Tell us about your work!
I am a marketing manager at Schell Games, a video game design and development company. There I assist with the social and digital paid media, trade show and event management, influencer marketing, and other special projects.
Why did you decide to work at your company? *
Coming back to Pittsburgh in 2016, I knew I wanted to be in a high tech/innovative company.
Tell us about your family!
My wife and I have two lovely children, a girl and a boy, and a cuddle-bug of a dog.
What was the hardest thing about becoming a dad?
A change in priorities. Once married, the goal is 'how can we take two lives and neatly meld them together'. Once fatherhood comes along, it's now 'how can I forge a positive, loving, environment, and show for both children, what a positive reflection of a person looks like'? It's quite the shift.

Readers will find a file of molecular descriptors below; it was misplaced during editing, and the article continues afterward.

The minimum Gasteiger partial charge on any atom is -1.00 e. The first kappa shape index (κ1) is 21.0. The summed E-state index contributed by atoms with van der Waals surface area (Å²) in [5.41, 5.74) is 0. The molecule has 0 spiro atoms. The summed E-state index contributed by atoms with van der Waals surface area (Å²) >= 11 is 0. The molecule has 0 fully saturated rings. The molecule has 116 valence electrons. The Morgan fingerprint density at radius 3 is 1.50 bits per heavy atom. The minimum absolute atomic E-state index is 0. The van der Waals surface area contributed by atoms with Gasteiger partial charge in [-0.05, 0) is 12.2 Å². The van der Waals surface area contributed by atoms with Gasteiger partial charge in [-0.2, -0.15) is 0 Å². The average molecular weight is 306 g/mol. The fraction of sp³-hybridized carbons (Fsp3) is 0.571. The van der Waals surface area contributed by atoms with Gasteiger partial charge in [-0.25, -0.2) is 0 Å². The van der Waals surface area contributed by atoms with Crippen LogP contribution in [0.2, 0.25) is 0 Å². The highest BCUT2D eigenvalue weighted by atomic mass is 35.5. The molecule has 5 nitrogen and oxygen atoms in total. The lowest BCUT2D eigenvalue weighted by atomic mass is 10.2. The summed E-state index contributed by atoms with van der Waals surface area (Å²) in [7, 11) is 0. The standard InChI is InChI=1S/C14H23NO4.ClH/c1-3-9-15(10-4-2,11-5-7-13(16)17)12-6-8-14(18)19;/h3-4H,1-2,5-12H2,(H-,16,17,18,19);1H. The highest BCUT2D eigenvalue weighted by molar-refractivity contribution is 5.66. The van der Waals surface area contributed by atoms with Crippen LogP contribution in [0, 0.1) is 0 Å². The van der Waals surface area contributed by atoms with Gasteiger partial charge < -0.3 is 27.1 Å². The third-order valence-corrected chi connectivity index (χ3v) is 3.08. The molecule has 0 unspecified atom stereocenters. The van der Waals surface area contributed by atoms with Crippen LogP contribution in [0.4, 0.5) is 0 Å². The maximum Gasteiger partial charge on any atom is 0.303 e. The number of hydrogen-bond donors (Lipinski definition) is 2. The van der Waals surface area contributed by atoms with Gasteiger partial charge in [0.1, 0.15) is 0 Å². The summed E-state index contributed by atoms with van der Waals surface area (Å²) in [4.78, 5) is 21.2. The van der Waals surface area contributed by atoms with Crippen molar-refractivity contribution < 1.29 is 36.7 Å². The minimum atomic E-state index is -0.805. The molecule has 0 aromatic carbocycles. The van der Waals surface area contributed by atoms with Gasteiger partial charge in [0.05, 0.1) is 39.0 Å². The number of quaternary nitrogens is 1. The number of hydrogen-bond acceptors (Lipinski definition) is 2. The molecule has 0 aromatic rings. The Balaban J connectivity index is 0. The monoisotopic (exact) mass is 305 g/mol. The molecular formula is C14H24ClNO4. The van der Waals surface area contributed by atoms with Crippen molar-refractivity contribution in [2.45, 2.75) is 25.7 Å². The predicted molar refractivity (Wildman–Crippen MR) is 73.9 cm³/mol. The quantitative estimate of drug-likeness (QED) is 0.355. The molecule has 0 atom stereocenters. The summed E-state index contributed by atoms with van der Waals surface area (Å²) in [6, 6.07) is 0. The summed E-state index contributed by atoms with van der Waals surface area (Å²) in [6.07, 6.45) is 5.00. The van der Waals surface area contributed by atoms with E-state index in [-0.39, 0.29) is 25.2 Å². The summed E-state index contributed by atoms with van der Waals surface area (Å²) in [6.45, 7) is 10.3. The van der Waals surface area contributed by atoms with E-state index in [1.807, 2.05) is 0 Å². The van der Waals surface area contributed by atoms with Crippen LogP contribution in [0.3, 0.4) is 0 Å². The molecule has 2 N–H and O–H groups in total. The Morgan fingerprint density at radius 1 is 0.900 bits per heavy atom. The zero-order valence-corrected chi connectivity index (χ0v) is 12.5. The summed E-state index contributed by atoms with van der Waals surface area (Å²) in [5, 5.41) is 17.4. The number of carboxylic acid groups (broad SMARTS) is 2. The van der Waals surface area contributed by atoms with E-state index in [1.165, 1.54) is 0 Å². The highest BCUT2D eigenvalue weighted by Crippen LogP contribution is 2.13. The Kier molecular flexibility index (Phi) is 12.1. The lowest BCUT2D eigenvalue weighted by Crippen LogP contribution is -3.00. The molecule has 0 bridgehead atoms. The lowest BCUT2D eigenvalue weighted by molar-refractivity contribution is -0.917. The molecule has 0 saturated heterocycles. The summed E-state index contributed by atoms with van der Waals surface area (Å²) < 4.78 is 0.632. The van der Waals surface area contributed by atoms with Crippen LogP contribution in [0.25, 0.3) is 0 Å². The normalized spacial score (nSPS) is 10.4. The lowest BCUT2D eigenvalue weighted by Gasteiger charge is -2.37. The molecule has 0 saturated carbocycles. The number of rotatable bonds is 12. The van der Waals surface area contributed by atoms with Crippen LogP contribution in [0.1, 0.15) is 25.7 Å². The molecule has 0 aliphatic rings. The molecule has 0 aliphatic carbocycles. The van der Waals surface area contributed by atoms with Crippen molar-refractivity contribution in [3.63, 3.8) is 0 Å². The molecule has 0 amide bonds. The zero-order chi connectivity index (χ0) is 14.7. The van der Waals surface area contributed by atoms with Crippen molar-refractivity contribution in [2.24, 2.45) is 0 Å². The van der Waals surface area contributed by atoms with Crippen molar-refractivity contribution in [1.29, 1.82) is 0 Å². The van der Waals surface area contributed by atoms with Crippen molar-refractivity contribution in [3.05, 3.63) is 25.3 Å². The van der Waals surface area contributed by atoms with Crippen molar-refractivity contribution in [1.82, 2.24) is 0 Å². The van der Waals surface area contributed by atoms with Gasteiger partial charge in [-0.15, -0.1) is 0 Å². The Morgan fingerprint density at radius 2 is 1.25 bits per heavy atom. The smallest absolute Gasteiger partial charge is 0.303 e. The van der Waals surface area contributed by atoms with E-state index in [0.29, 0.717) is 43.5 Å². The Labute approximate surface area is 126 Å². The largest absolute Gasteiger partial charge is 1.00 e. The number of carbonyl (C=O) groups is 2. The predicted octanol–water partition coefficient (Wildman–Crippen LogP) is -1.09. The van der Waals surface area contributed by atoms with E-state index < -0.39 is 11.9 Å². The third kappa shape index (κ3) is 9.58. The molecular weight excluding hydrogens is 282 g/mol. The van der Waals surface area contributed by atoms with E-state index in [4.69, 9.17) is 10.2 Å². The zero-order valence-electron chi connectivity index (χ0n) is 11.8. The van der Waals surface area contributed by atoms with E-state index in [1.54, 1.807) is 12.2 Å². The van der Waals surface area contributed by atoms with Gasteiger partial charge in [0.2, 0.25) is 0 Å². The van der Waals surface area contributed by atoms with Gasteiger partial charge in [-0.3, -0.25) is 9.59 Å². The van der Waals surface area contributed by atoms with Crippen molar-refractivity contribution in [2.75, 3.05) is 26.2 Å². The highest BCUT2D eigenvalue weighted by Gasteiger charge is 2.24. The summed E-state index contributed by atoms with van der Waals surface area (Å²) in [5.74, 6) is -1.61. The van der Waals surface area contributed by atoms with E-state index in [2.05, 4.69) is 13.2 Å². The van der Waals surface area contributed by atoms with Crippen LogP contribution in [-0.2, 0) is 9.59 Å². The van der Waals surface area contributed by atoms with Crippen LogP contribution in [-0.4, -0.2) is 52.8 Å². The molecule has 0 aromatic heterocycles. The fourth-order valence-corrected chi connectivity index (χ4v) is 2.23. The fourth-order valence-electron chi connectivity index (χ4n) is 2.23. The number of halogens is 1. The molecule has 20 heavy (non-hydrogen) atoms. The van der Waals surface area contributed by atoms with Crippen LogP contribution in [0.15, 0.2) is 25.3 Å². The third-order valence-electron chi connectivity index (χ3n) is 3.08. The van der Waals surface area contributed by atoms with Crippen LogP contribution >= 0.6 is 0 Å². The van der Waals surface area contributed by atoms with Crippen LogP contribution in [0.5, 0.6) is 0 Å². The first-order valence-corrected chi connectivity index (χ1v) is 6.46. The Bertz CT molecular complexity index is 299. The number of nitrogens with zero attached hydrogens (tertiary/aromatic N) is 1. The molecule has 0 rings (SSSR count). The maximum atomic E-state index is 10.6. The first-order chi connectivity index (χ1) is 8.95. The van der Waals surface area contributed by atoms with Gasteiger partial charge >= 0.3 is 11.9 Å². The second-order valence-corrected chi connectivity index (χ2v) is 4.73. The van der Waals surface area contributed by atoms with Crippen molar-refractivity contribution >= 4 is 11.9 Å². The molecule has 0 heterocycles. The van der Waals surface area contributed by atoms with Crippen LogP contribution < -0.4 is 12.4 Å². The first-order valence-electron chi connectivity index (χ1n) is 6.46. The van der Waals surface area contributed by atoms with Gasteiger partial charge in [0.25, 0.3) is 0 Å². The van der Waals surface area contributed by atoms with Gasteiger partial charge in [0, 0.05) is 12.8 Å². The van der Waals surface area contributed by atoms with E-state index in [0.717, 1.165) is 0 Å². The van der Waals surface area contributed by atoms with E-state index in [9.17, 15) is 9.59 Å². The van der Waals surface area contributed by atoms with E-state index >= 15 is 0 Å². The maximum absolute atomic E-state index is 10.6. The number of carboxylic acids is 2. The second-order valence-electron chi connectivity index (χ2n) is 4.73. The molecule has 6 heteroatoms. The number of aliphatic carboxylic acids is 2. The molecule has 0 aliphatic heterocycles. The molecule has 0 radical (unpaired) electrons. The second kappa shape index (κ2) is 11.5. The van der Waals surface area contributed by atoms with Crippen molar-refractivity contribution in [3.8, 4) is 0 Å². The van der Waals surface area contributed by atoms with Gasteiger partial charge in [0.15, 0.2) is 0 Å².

Has being a dad impacted your career? How?
It has certainly added a lens to look at my work. When the studio is playtesting games, now the questions "would I allow my daughter/son to play these games?" "If my kids ask me what I've been working on, will I be proud and eager to show them?" So it has been refreshing to look at our projects in a new frame to continue to prove out that this is the kind of work that I enjoy and am proud of doing.
What's one thing you've learned from your children?
Our oldest, Esther, entered her "why?" phase a little after she turned 3. That has helped me consider many of the things and activities we do and see on a normal day (from traffic lights to the water cycle), and learn how to break down the explanation as simple as possible.
How has being a dad made you a better/ different leader?
Children bring a whole new world of patience, love, understanding, empathy, and critical thinking. Being able to look at a challenge or an activity like you've never done it before is something children do at least once a week. That's helped me be more reinvigorated in the "what's always been done isn't always best" train of thought. Also, it's helped me learn to step back to let others accomplish tasks in their own way. Again, Esther showed me a super interesting way to use scissors. Was it efficient? To her, it was and it accomplished the task- so yes. Being okay with those answers has been a growing opportunity.